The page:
The Western History Association announces the competition for the W. Turrentine Jackson Award. The award will be presented to a beginning professional historian for a first book on any aspect of the history of the American West. Presses may submit more than one book. The winner of the $1,000 award will be announced during the Western History Association's annual conference.
William Turrentine “Turpie” Jackson (1915-2000) was the fifteenth President of the Western History Association. Jackson, a highly respected social, economic, and policy historian, served the WHA as president from 1976 to 1977. Jackson was born in Ruston, Louisiana but was reared in El Paso,Texas. He earned a B.A. at Texas Western College in 1935, and a Ph.D. in history, under the supervision of eminent historian Walter Prescott Webb, at the University of Texas at Austin in 1940. After completing his Ph.D., Jackson taught at eight different universities in eleven years. In 1951 he took a position at the University of California, Davis, where he would remain until his retirement in 1985.
Jackson distinguished himself as a scholar of American Western history and California history. His primary contribution to American history was his paradigm-shifting assertion that the West hosted unique advances that helped shape modern America. He argued that the region was not established by so-called rugged individuals, but by government assessors, beneficiaries of federal subsidies, and venture capitalists.
Jackson was also an innovator in public history. He worked with Pacific Gas & Electric, the city of Sacramento, the state of California, and Wells Fargo Bank, for whom he served as a consultant for 20 years. In 1982, Jackson established JRP Historical Consultants, a public history firm that continues to flourish. He wrote three award-wining books, including Wagon Roads West (1952), Treasure Hill: Portrait of a Silver Mining Camp (1963), and The Enterprising Scot: Investors in the American West after 1873 (1968). Not only was he a highly decorated scholar, he was a visionary. In “A Brief Message for the Young and/or Ambitious: Comparative Frontiers as a Field for Investigation,” his 1977 WHA presidential address, Jackson called for the study of the borderlands in an effort to connect the West with Latin America and more generally with global history. W. Turrentine Jackson redefined what it meant to be a historian, and helped inspire future generations of scholars to view history through increasingly diverse and comparative lenses. W. Turrentine Jackson died on May 28, 2000 in Davis, California. Annual awards in his honor are given by both the Pacific Coast Branch of the American Historical Association and the Western History Association.
(Authored by: Matthew C. Whitaker, Arizona State University) Sources: “W. Turrentine ‘Turpie’ Jackson; History Professor,” Los Angeles Times (June 1, 2000), “William Turrentine Jackson, History: Davis,” Calisphere, University of California Libraries, California Digital Library.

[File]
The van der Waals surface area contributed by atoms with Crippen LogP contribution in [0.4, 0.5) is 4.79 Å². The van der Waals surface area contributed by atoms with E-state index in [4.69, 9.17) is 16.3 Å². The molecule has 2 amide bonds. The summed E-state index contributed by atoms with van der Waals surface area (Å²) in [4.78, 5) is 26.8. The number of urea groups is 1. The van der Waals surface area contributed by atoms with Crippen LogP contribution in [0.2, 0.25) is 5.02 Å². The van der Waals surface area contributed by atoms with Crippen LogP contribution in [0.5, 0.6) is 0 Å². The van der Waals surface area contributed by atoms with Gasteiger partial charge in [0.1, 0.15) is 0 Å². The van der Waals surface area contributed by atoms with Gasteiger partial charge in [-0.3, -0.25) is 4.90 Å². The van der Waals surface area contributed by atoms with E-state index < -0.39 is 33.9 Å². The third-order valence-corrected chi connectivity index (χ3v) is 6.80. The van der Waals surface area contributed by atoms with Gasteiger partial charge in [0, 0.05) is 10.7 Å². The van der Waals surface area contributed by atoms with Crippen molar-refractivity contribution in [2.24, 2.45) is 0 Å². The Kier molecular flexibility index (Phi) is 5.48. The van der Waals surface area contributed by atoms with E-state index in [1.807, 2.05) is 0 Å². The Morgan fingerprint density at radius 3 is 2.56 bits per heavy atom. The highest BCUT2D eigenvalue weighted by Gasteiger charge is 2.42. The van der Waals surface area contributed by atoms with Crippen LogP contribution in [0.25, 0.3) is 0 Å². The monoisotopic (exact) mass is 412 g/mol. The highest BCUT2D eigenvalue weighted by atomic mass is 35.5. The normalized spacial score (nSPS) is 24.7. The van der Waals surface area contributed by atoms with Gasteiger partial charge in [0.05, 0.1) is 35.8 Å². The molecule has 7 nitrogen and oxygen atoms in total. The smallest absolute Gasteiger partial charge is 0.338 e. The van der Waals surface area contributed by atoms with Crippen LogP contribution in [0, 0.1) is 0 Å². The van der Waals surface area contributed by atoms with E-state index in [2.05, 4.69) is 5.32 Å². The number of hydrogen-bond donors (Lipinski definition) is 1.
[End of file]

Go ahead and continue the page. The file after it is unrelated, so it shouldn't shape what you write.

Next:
2018 | S. Deborah Kang for The INS on the Line: Making Immigration Law on the US-Mexico Border, 1917-1954 (Oxford University Press, 2017)
2017 | Tyina Steptoe for Houston Bound: Culture and Color in a Jim Crow City (University of California Press, 2015)
2015 | Bethel Saler for The Settlers' Empire, Colonialism and State Formation in America's Old Northwest (Philadelphia: University of Pennsylvania Press, 2015)
2013 | Paul W. Mapp for The Elusive West and the Contest for Empire, 1713-1763 (Chapel Hill: University of North Carolina Press, 2013)
2011 | Jon Troutman for Indian Blues: American Indians and the Politics of Music, 1879-1934 (Norman: University of Oklahoma Press, 2009)
2009 | Brian DeLay for War of a Thousand Deserts: Indian Raids and the U.S.-Mexican War (New Haven: Yale University Press, 2008)
2007 | Steven W. Hackel for Children of Coyote, Missionaries of St. Francis: Indian-Spanish Relations in Colonial California, 1769-1785 (Chapel Hill: University of North Carolina Press, 2005)
2005 | John T. Coleman for Vicious: Wolves and Men in America (New Haven: Yale University Press, 2004)
2003 | James F. Brooks for Captives and Cousins: Slavery, Kinship, and Community in the Southwest Borderlands (Chapel Hill: University of North Carolina Press, 2002)
2001 | Susan Lee Johnson for Roaring Camp: The Social World of the California Gold Rush (New York: W.W. Norton & Co., 2000)
1999 | Charlene Porsild for Gamblers and Dreamers: Women, Men and Community in the Klondike (Vancouver: University of British Columbia Press, 1998)
1997 | David Gutierrez for Walls and Mirrors: Mexican Americans, Mexican Immigrants and the Politics of Ethnicity (Berkeley: University of California Press, 1995)
1995 | Dana Frank for Purchasing Power: Consumer Organizing, Gender, and the Seattle Labor Movement, 1919-1929 (New York: Cambridge University Press, 1994)
1993 | Peter Coates for The Trans-Alaska Pipeline Controversy: Technology, Conservation and the Frontier (Cranbury: Lehigh University Press, 1991)
1991 | Anne Farrar Hyde for An American Vision: Far Western Landscape and National Culture, 1820-1920 (New York University Press, 1990)
1989 | Joseph E. Stevens for Hoover Dam: An American Adventure (Norman: University of Oklahoma Press, 1988)
1987 | Paula M. Nelson for After the West Was Won: Homesteaders and Town-Builders in Western South Dakota, 1900- 1917 (Iowa City: University of Iowa Press, 1986)